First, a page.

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Intel Xeon Phi shines vs NVidia GPU accelerators in Ohio State University tests

Which is better for massively parallel computing, a GPU accelerator board from NVidia, or Intel’s new Xeon Phi? On the eve of NVidia’s GPU Technology Conference comes a paper which Intel will enjoy. Erik Sauley, Kamer Kayay, and Umit V. C atalyurek from the Ohio State University have issued a paper with performance comparisons between Xeon Phi, NVIDIA Tesla C2050 and NVIDIA Tesla K20. The K20 has 2,496 CUDA cores, versus a mere 61 processor cores on the Xeon Phi, yet on the particular calculations under test the researchers got generally better performance from Xeon Phi.

In the case of sparse-matrix vector multiplication (SpMV):

For GPU architectures, the K20 card is typically faster than the C2050 card. It performs better for 18 of the 22 instances. It obtains between 4.9 and 13.2GFlop/s and the highest performance on 9 of the instances. Xeon Phi reaches the highest performance on 12 of the instances and it is the only architecture which can obtain more than 15GFlop/s.

and in the case of sparse-matrix matrix multiplication (SpMM):

The K20 GPU is often more than twice faster than C2050, which is much better compared with their relative performances in SpMV. The Xeon Phi coprocessor gets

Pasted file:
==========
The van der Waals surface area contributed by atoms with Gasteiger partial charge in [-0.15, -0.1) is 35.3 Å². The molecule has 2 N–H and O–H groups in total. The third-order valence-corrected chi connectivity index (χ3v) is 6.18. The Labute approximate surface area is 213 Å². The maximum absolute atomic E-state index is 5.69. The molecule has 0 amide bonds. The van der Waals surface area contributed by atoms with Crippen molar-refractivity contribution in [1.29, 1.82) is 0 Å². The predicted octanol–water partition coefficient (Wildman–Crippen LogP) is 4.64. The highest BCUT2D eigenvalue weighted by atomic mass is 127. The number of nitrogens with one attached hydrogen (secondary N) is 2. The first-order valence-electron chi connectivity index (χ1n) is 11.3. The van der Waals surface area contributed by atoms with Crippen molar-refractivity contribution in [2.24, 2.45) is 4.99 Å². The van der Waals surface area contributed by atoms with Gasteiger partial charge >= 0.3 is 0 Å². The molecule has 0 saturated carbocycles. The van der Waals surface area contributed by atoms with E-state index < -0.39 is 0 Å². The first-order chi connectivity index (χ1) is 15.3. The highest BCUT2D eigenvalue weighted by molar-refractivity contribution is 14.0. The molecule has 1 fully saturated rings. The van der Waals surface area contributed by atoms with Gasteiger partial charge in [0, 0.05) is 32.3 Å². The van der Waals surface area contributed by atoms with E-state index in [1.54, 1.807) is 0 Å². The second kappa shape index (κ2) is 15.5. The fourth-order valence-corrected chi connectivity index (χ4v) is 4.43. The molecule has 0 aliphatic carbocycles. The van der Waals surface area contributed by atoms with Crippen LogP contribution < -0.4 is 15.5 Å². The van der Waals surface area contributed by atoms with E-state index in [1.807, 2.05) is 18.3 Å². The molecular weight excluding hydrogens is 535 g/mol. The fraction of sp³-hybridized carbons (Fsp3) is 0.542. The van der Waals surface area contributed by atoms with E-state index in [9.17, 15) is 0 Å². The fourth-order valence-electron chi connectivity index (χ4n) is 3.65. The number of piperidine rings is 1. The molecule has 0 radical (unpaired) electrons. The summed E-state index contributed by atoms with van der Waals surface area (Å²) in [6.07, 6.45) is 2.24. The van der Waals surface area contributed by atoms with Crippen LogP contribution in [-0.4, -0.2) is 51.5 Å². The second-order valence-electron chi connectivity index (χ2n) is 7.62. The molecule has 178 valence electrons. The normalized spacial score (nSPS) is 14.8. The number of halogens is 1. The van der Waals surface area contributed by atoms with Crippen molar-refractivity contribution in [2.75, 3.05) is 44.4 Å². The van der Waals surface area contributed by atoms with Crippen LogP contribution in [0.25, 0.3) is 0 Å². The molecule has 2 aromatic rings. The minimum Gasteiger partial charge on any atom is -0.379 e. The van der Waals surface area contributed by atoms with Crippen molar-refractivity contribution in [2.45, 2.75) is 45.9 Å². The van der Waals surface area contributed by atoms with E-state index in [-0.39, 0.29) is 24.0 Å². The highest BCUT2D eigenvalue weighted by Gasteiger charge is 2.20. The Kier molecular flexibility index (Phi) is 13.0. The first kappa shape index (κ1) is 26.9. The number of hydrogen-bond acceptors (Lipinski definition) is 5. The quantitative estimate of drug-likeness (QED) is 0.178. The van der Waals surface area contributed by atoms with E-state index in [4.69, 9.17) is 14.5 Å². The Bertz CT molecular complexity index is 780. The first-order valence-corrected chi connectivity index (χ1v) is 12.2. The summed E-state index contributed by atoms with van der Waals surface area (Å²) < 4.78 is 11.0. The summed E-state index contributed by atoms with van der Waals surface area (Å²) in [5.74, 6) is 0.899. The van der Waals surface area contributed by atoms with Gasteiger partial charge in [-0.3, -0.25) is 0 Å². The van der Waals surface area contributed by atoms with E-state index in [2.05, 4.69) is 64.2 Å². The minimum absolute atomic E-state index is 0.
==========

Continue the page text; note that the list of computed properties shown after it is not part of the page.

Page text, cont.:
the best performance in 14 instances where this number is 5 and 3 for the CPU and GPU configurations, respectively. Intel Xeon Phi is the only architecture which achieves more than 100GFlop/s.

Note that this is a limited test, and that the authors note that SpMV computation is known to be a difficult case for GPU computing:

the irregularity and sparsity of SpMV-like kernels create several problems for these architectures.

They also note that memory latency is the biggest factor slowing performance:

At last, for most instances, the SpMV kernel appears to be memory latency bound rather than memory bandwidth bound

It is difficult to compare like with like. The Xeon Phi implementation uses OpenMP, whereas the GPU implementation uses CuSparse. I would also be interested to know whether as much effort was made to optimise for the GPU as for the Xeon Phi.

Still, this is a real-world test that, if nothing else, demonstrates that in the right circumstances the smaller number of cores in a Xeon Phi do not prevent it comparing favourably against a GPU accelerator:

When compared with cutting-edge processors and accelerators, its SpMV, and especially SpMM, performance are superior thanks to its wide registers
and vectorization capabilities. We believe that Xeon Phi will gain more interest in HPC community in the near future.